It has long been acknowledged by Coalition governments that small businesses are the engine room of the Australian economy.
Family businesses make up around 70 per cent of all businesses and hold a staggering $4.3 trillion in wealth.
Some of Australia’s most iconic firms and brands are family-owned. Many of them are start-ups and others go back several generations.
Given this point, it is not surprising that many Australians have a business in the family tree.
My grandparents’ story is an Australian classic. Soon after their marriage, Alec and Gwen started a small business from their rented home: she made felt ties and he sold them door-to-door. That entrepreneurial spirit later led them to open a milk bar. The business was on the ground floor and they lived above it: a picture of how intimately so many families live with their businesses.
Their business grew and evolved into a grocery store. They gave 30 years of their lives to it. They took risks and seized opportunities, they employed people, and they were proud to give their children the opportunities to go to school and university they never had.
I’m the beneficiary of all that hard work, and I couldn’t be prouder of what they achieved. It’s because of them that I have so much respect and passion for the dynamic, entrepreneurial people who make our country tick.
I also understand the unique challenges business families face.
The challenges of resolving conflict where deep emotions and loyalties are at stake.
The challenges of succession planning, where owners find it difficult to let go of something they’ve put their heart and soul into, and the business survival depends on this.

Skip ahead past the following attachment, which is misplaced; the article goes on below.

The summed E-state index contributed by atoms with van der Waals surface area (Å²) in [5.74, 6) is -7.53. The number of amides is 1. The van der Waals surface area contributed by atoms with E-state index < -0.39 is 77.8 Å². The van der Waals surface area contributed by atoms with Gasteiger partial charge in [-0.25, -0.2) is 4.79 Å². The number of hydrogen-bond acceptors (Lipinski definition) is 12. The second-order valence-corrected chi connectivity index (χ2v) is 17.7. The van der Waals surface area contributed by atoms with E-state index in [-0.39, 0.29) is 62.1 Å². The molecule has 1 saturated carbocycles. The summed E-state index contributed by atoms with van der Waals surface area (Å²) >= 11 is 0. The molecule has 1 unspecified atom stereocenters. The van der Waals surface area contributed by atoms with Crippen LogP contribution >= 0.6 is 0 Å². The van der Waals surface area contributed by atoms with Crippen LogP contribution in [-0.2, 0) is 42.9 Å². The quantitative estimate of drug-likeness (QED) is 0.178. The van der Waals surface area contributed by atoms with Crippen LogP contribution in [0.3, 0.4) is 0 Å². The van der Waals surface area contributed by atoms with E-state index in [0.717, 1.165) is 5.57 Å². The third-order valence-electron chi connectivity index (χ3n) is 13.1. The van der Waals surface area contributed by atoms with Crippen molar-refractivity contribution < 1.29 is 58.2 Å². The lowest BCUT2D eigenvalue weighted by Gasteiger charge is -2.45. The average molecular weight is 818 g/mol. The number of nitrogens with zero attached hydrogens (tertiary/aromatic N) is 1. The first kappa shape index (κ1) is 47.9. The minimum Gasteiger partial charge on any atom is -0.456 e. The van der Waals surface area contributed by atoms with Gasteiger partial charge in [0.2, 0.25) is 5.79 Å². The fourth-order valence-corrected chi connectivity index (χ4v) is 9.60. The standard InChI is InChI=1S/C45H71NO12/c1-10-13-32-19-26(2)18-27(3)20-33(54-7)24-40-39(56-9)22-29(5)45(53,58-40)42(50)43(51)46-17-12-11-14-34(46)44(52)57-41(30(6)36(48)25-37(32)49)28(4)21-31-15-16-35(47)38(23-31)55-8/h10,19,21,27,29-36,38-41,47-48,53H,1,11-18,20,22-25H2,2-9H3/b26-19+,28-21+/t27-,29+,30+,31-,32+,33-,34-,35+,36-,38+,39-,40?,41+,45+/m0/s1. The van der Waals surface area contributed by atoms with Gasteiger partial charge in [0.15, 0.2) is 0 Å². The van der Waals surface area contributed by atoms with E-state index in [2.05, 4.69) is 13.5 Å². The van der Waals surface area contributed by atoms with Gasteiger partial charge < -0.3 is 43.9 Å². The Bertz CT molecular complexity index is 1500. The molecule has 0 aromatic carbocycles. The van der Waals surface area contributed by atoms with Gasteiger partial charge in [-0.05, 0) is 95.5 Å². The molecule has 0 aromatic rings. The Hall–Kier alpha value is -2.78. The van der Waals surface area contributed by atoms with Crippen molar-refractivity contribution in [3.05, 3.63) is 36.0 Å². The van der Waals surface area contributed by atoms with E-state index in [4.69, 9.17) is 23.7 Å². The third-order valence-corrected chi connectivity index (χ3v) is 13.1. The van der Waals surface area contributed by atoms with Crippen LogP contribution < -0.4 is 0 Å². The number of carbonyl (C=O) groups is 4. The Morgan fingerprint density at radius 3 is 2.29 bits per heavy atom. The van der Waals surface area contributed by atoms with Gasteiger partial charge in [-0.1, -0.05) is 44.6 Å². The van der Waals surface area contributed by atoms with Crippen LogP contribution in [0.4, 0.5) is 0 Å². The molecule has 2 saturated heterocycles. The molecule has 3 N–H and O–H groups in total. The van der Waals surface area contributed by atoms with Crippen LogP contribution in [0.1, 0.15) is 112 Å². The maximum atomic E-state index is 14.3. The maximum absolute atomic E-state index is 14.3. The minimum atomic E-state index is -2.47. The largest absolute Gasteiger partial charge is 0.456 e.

The challenges of getting the right governance structure in place, getting access to capital, and dealing with what can be at times burdensome regulation.
These can be contributing factors to the difficulty of not only starting a business but for it to continue to survive and thrive.
At the same time, most family-run business owners will tell you they outperform non-family competitors, and feel better equipped to cope with hardship and uncertainty.
The Coalition government is conscious of the strengths of family businesses and the challenges.
We are determined to do more to help family businesses in Australia, and one of the main ways we’re helping is setting up for the first time an Australian small business and family enterprise Ombudsman.
The Ombudsman will be an advocate for small businesses and family enterprises and will act as a concierge for dispute resolution, to allow businesses to resolve disputes without resorting to costly litigation.
The legislation has passed and the Ombudsman will begin operating early next year.
In 2013, we also committed to unshackle small businesses from unnecessary red tape and regulations and the government is achieving this.
As the minister for small business and assistant treasurer, I am excited to have responsibility for this sector and other projects that will recognise the importance of family businesses in our economy and culture.
I look forward to bringing a passion born of personal experience and real gratitude to the task of helping small businesses.
Kelly O'Dwyer is the federal minister for small business and assistant treasurer.
Analysis: The misnomer of bank regulation and loan costs
By Adam Zuchetti
Analysis: Bank ‘misconduct’ a woeful understatement
By Adam Zuchetti
Analysis: Banks wrongly targeted as business custodians
By Adam Zuchetti